In mid-March, amendments to the D.C. False Claims Act (the "D.C. Act")1 providing for tax fraud enforcement under the Act will become effective unless Congress vetoes the reforms before that time. Among other changes, the amended D.C. Act will allow private citizen whistleblowers to bring lawsuits, on behalf of the District,2 against taxpayers who have defrauded the government by underpaying taxes. It also requires the D.C. attorney general to investigate tax fraud violations3 and enables the attorney general, upon a finding of a violation, to bring civil actions against violators.
When the D.C. Act becomes effective, D.C will join seven states—Delaware, Florida, Illinois, Indiana, Nevada, New York, and Rhode Island—in which false claims suits based on tax claims may be brought. While the federal False Claims Act ("FCA") and most states' FCAs allow private citizens to bring fraud claims on behalf of the government, most FCAs—including the federal FCA—do not allow suits based on tax-related claims. FCAs typically provide for a portion of the collected funds to go to the individuals who bring the claims, incentivizing private actions that have resulted in billions of dollars in recoveries for federal and state coffers.
The D.C. Act creates civil and criminal liability for making false claims to the District.4 Offenders must knowingly make false claims—they must have actual knowledge of the violations, act in deliberate ignorance of the truth, or act in reckless disregard of the truth.5 Like the federal FCA, the D.C. standard does not require plaintiffs to demonstrate that a violator specifically intended to violate the law.6 Whether the alleged false claim at issue is a vendor overcharging a government agency, a business falsifying records as part of a transaction with an agency, or—after the amendment becomes effective—a taxpayer underpaying taxes, the D.C. Act allows private individuals, as well as the D.C. attorney general, to file civil suits under the D.C. Act.7
The new law changes the prior D.C. FCA in four ways:
- Tax fraud claims are no longer barred, as long as the taxpayer being sued has District taxable sales, income, or revenue of at least $1 million and the damages pleaded in the action total at least $350,000.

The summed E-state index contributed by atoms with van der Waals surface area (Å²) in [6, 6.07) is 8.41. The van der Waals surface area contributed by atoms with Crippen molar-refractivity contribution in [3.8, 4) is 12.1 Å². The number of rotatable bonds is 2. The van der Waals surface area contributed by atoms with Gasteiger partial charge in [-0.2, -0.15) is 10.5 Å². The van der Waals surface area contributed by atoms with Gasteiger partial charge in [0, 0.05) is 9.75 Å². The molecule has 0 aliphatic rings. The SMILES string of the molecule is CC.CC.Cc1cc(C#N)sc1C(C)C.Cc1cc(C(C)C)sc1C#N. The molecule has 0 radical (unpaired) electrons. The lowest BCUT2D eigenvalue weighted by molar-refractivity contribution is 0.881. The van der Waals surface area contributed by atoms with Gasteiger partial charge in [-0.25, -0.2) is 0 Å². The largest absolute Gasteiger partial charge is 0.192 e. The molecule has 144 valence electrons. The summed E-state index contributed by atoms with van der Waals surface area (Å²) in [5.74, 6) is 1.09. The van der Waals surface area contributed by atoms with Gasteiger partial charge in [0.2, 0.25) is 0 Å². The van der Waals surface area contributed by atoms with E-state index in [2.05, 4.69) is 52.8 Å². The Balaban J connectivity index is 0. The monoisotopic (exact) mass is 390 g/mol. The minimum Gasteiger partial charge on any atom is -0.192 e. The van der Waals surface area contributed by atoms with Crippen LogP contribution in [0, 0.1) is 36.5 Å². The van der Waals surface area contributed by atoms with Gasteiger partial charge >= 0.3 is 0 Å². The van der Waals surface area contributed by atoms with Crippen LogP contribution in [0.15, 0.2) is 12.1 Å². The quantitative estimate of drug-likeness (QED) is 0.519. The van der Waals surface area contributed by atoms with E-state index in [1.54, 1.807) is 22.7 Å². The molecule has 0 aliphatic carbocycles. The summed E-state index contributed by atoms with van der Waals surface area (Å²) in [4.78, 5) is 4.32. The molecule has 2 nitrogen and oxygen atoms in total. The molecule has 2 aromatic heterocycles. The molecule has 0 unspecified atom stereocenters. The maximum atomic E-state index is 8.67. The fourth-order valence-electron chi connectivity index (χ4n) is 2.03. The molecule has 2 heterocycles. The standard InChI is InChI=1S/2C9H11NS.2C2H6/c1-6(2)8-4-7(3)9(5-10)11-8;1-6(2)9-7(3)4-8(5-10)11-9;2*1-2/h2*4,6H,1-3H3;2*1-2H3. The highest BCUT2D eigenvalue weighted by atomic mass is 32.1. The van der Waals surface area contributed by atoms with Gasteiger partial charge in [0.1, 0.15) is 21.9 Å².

- The ceiling on incentive payments to informants providing information about tax underpayments is raised to 30% from 10%.8
- The D.C. Act opens tax claims to a potentially broader statute of limitations than currently applies to tax actions. Rather than being subject to the D.C. tax law's general three-year statute of limitations for tax enforcement actions brought by the D.C. Chief Financial Officer,9 tax claims under the D.C. Act can be brought according to the later of a six-year statute of limitation and a three-year discovery provision, but no later than ten years after the date the violation was committed.10
- Taxpayers targeted by false claims act lawsuits under the D.C. Act will also face FCA liabilities of up to three times the amount of damages sustained by the District11 under the Act's treble damages provision and additional per-violation civil penalties.
The D.C. Act was enacted to improve tax enforcement and to counteract D.C.'s revenue shortfalls as a result of the COVID-19 pandemic.12 Other states may follow the District's removal of its FCA tax bar as jurisdictions face revenue shortfalls and seek additional tools to protect revenue. Further, raising revenue through increased enforcement—rather than increased tax rates or new taxes—may be politically attractive to state legislators.
Practical Implications and Considerations
The D.C. Act affects taxpayers with taxable sales, income, or revenue of at least $1 million in the District. Beyond the increased likelihood of enforcement actions by the D.C. government and private whistleblowers, taxpayers are now potentially subject to a ten year statute of limitations for D.C. FCA claims. Years that were closed prior to the D.C. Act's passage may now remain open for FCA claims. Affected taxpayers should consider taking the following practical steps in light of the increased focus on tax enforcement:
- Conduct internal reviews of tax positions taken in D.C. to assess potential risks. Because information-sharing agreements allow tax authorities to exchange information across jurisdictions, the perspectives of federal and state taxing authorities should also be considered in internal reviews.
- Update compliance programs and trainings for tax personnel regarding best practices in documenting tax positions and advice.
- Retain tax returns and related documentation for a minimum of 10 years as a result of the 10-year statute of limitations.
- Be aware of the anti-retaliation provision in D.C.'s FCA; handle any FCA claims carefully.
- Monitor developments in other states with respect to their FCAs' tax bars.
1. D.C. Act 23-564.
3. D.C. Code § 2-381.03.
4. D.C. Code § 2-381.01.
8. D.C. Act 23-564; Sec. 3, D.C. Code § 47-4111.
9. D.C. Code § 47-4301(a). Note: Cases implicating tax fraud or tax evasion are not subject to a statute of limitations. See D.C. Code § 47-4301(d).
10. D.C. Code § 2-381.05.
11. D.C. Code § 2-381.02
The content of this article is intended to provide a general guide to the subject matter. Specialist advice should be sought about your specific circumstances.